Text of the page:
THE increased number of competitions in underage and adult GAA along with the expanded inter-county season will put huge pressure on club volunteers next year.
Cork County Board senior administrator Diarmuid O'Donovan fears the non-playing members of the GAA are facing “burnout” due to the demands placed on them facilitating all the grades in hurling and football.
With underage games now coming under the Rebel Óg umbrella and new adult competitions like the U21 premier tier in hurling, Cork GAA has never been busier.
Yet Glen Rovers and St Nick's club man O'Donovan, writing in the report which will be distributed at this Sunday's convention in Páirc Uí Chaoimh, fears there is too much pressure on volunteers.
“The current practice of completing the vast majority of our 19 county championships in October is questionable. Rather than wait until the inevitable clashes, I would implore clubs, incoming county board and divisional officers to give serious consideration to how, and when, we want our games to be played and our championship completed.”
Next summer sees the first round-robin Munster hurling championship take place, as well as the Super 8s in football which will further restrict the club calendar.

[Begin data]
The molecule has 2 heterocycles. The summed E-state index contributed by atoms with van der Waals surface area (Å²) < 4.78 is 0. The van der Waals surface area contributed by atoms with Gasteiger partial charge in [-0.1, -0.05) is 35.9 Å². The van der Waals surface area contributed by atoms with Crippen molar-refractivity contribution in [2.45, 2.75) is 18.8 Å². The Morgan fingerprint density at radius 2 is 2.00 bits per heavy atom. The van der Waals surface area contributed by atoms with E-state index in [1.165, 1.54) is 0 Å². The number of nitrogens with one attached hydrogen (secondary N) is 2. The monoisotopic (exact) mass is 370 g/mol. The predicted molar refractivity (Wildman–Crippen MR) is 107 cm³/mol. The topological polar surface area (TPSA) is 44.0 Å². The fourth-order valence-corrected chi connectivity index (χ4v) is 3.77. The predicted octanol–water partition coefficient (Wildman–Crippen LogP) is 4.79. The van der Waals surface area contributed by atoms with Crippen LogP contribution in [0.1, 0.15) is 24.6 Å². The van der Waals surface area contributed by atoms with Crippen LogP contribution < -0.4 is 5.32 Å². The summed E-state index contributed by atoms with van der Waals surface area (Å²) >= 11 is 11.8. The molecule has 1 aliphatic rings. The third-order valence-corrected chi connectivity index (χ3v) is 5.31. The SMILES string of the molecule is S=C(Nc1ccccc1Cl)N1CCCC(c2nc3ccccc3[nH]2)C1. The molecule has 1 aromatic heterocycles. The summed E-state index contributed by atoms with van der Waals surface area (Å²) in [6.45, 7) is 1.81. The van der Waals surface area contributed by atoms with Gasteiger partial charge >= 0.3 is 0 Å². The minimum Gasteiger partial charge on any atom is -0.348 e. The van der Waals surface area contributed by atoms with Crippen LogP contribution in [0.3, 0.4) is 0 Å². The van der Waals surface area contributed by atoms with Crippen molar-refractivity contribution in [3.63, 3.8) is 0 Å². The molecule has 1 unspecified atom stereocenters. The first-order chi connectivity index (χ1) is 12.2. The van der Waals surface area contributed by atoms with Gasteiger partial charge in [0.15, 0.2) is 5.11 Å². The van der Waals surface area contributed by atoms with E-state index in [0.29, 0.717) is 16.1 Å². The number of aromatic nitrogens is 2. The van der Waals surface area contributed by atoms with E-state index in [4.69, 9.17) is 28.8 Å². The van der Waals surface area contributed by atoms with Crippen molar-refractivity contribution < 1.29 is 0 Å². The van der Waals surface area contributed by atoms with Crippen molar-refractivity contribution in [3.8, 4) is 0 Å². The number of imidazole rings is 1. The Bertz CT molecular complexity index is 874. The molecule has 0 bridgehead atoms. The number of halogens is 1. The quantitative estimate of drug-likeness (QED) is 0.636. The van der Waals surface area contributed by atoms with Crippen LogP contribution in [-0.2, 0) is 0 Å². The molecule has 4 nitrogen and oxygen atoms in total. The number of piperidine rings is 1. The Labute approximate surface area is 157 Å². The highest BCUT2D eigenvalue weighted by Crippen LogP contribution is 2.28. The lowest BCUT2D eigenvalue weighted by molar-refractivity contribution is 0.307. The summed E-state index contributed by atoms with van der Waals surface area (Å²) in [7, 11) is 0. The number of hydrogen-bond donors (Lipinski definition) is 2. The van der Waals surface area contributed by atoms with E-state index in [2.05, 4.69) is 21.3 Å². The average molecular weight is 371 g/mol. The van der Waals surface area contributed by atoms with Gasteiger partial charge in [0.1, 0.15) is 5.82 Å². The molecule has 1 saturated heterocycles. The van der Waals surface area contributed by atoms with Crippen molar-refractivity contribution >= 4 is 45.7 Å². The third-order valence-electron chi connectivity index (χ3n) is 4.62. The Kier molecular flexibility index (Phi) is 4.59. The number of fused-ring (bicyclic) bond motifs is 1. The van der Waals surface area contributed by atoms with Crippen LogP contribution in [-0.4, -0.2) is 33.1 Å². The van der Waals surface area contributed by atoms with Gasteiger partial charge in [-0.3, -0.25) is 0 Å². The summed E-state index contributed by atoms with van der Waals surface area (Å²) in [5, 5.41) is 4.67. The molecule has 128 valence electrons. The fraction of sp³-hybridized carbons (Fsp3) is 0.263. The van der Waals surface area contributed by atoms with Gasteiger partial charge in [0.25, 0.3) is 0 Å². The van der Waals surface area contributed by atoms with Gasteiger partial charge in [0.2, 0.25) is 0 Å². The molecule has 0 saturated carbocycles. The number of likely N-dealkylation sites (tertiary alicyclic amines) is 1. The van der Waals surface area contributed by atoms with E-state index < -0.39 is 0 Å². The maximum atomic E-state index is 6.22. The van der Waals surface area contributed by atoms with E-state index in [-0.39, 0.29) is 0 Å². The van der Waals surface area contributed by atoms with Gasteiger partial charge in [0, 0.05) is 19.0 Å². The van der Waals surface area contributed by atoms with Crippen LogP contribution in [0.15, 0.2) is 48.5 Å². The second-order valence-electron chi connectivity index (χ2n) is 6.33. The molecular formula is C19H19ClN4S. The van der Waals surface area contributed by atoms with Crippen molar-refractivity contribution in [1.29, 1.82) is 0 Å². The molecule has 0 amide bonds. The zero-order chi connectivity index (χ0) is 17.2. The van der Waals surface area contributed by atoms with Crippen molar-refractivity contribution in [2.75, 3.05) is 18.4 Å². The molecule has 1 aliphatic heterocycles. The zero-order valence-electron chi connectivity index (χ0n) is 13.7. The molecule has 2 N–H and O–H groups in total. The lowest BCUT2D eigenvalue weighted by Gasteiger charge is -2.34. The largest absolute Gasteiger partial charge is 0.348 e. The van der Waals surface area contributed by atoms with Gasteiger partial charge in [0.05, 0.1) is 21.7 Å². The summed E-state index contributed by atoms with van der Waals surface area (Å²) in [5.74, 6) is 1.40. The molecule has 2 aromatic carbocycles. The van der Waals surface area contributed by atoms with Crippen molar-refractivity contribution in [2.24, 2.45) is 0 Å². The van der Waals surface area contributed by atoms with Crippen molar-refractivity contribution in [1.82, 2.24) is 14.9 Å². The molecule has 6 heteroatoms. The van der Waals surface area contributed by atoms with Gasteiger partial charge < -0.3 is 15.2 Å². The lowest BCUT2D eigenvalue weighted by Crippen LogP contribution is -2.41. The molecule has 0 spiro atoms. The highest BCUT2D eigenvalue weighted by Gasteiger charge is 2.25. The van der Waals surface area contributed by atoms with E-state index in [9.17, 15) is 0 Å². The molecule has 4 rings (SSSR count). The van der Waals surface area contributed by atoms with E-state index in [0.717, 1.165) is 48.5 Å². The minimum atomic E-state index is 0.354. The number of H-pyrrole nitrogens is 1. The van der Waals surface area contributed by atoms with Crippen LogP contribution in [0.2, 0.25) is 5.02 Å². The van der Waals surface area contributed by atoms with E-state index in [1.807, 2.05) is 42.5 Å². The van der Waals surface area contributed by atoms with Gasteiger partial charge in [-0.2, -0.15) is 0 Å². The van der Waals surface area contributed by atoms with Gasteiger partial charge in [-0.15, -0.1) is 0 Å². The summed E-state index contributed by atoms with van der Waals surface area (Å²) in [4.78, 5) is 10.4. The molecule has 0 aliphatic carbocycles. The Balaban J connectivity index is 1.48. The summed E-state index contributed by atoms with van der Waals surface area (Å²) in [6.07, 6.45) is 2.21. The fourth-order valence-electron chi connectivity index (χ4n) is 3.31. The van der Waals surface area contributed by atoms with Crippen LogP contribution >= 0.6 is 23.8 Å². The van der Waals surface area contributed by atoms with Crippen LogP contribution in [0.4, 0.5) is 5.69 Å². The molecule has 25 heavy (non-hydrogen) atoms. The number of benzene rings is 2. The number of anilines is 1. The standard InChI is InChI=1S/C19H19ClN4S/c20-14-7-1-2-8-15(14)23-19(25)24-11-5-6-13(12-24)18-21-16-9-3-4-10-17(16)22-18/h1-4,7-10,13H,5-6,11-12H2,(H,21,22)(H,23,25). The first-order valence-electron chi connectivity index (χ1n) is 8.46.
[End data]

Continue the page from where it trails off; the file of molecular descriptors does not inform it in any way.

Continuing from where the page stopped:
“The expansion has exposed many club volunteers in to giving commitments that they are really not in a position to maintain.
“We constantly hear of player burnout. There is an equally serious but silent burnout at work in this section of the GAA community. As someone who is constant contact with many non-playing volunteers, it appears more and more of their reflection is 'do I really want to go through that again next year?'
“Our fixtures programme needs to be reviewed, not just for the same of the players, but for the hundreds of people behind the scenes.”
In his review of the year in the report, long-serving secretary Frank Murphy notes that completing the leagues this year was problematic.
“Once again the two weeks prior to the cut-off date for ordinary league games descended into chaos with teams failing to agree fixtures, conceding or failing to field,” he writes.
“While playing the finals and play-off stages will always create some difficulties, there were an inordinate number of requests for postponements... mainly to accommodate non-playing events.”
Per the report, there were 224 county football league games played in 2017, down from 282 the year before, even though the divisions were redrawn from four to five tiers. On the hurling front there were 87 matches in the revamped RedFM SHL, down from 121, though 184 ties took place from Divisions 1 to 4, up from 175 in 2016.